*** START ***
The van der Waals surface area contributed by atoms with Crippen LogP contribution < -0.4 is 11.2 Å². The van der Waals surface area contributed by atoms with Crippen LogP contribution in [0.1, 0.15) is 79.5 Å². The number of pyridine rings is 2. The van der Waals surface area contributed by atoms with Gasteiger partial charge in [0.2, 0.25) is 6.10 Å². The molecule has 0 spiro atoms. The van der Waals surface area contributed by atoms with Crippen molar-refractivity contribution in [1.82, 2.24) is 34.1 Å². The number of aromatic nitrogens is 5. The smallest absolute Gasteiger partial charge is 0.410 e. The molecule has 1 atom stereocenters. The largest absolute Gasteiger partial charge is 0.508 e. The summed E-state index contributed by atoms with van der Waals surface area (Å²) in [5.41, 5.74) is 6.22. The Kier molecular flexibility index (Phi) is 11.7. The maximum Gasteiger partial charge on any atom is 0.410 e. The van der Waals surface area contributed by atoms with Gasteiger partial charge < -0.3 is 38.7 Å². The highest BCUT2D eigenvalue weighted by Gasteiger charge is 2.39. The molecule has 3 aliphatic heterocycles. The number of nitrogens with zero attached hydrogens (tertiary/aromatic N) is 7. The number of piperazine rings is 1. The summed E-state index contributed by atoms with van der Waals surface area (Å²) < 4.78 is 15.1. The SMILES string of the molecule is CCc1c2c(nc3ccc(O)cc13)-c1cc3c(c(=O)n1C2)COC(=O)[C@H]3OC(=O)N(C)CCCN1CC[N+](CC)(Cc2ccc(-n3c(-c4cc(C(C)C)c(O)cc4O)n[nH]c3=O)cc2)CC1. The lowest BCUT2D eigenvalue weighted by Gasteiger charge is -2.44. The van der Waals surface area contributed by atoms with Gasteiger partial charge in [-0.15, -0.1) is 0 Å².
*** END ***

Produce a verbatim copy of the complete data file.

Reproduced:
The van der Waals surface area contributed by atoms with Crippen LogP contribution < -0.4 is 11.2 Å². The van der Waals surface area contributed by atoms with Crippen LogP contribution in [0.1, 0.15) is 79.5 Å². The number of pyridine rings is 2. The van der Waals surface area contributed by atoms with Gasteiger partial charge in [0.2, 0.25) is 6.10 Å². The molecule has 0 spiro atoms. The van der Waals surface area contributed by atoms with Crippen molar-refractivity contribution in [1.82, 2.24) is 34.1 Å². The number of aromatic nitrogens is 5. The smallest absolute Gasteiger partial charge is 0.410 e. The molecule has 1 atom stereocenters. The largest absolute Gasteiger partial charge is 0.508 e. The summed E-state index contributed by atoms with van der Waals surface area (Å²) in [5.41, 5.74) is 6.22. The Kier molecular flexibility index (Phi) is 11.7. The maximum Gasteiger partial charge on any atom is 0.410 e. The van der Waals surface area contributed by atoms with Gasteiger partial charge < -0.3 is 38.7 Å². The highest BCUT2D eigenvalue weighted by Gasteiger charge is 2.39. The molecule has 3 aliphatic heterocycles. The number of nitrogens with zero attached hydrogens (tertiary/aromatic N) is 7. The number of piperazine rings is 1. The summed E-state index contributed by atoms with van der Waals surface area (Å²) < 4.78 is 15.1. The SMILES string of the molecule is CCc1c2c(nc3ccc(O)cc13)-c1cc3c(c(=O)n1C2)COC(=O)[C@H]3OC(=O)N(C)CCCN1CC[N+](CC)(Cc2ccc(-n3c(-c4cc(C(C)C)c(O)cc4O)n[nH]c3=O)cc2)CC1. The lowest BCUT2D eigenvalue weighted by Gasteiger charge is -2.44. The van der Waals surface area contributed by atoms with Gasteiger partial charge in [-0.15, -0.1) is 0 Å².